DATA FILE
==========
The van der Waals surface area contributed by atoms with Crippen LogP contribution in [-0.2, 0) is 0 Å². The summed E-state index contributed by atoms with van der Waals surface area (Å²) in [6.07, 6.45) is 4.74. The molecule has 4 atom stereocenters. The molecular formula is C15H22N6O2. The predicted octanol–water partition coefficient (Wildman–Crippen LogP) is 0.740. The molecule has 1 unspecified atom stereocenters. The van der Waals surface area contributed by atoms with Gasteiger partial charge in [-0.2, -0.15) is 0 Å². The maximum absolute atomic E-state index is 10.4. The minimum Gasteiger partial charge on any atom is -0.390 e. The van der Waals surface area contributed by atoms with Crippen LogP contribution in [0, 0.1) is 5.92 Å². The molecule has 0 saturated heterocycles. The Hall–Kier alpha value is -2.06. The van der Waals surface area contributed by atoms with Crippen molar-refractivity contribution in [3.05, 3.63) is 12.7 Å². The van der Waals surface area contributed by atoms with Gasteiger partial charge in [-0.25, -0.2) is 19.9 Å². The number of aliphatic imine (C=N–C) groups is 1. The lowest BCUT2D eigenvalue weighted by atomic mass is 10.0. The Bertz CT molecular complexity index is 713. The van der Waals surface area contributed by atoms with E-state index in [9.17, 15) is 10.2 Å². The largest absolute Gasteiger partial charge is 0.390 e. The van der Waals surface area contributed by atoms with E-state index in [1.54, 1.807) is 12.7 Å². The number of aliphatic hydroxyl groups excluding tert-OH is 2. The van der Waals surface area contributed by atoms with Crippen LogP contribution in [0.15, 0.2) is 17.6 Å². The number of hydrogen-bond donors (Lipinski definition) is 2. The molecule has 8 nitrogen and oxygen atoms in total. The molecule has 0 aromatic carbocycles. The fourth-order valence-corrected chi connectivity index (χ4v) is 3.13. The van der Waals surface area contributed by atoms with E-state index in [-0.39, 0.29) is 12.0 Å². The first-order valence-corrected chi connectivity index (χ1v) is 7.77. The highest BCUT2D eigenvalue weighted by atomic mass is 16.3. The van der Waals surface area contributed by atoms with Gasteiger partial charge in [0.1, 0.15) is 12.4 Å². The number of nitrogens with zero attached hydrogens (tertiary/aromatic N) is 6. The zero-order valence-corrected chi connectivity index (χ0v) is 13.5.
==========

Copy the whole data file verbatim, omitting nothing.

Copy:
The van der Waals surface area contributed by atoms with Crippen LogP contribution in [-0.2, 0) is 0 Å². The summed E-state index contributed by atoms with van der Waals surface area (Å²) in [6.07, 6.45) is 4.74. The molecule has 4 atom stereocenters. The molecular formula is C15H22N6O2. The predicted octanol–water partition coefficient (Wildman–Crippen LogP) is 0.740. The molecule has 1 unspecified atom stereocenters. The van der Waals surface area contributed by atoms with Gasteiger partial charge in [-0.2, -0.15) is 0 Å². The maximum absolute atomic E-state index is 10.4. The minimum Gasteiger partial charge on any atom is -0.390 e. The van der Waals surface area contributed by atoms with Crippen LogP contribution in [0, 0.1) is 5.92 Å². The molecule has 0 saturated heterocycles. The Hall–Kier alpha value is -2.06. The van der Waals surface area contributed by atoms with Crippen molar-refractivity contribution in [3.05, 3.63) is 12.7 Å². The van der Waals surface area contributed by atoms with Gasteiger partial charge in [-0.25, -0.2) is 19.9 Å². The number of aliphatic imine (C=N–C) groups is 1. The lowest BCUT2D eigenvalue weighted by atomic mass is 10.0. The Bertz CT molecular complexity index is 713. The van der Waals surface area contributed by atoms with E-state index in [9.17, 15) is 10.2 Å². The largest absolute Gasteiger partial charge is 0.390 e. The van der Waals surface area contributed by atoms with E-state index in [1.54, 1.807) is 12.7 Å². The number of aliphatic hydroxyl groups excluding tert-OH is 2. The van der Waals surface area contributed by atoms with Crippen LogP contribution in [0.15, 0.2) is 17.6 Å². The number of hydrogen-bond donors (Lipinski definition) is 2. The molecule has 8 nitrogen and oxygen atoms in total. The molecule has 0 aromatic carbocycles. The fourth-order valence-corrected chi connectivity index (χ4v) is 3.13. The van der Waals surface area contributed by atoms with E-state index in [-0.39, 0.29) is 12.0 Å². The first-order valence-corrected chi connectivity index (χ1v) is 7.77. The highest BCUT2D eigenvalue weighted by atomic mass is 16.3. The van der Waals surface area contributed by atoms with Gasteiger partial charge in [0.1, 0.15) is 12.4 Å². The number of nitrogens with zero attached hydrogens (tertiary/aromatic N) is 6. The zero-order valence-corrected chi connectivity index (χ0v) is 13.5.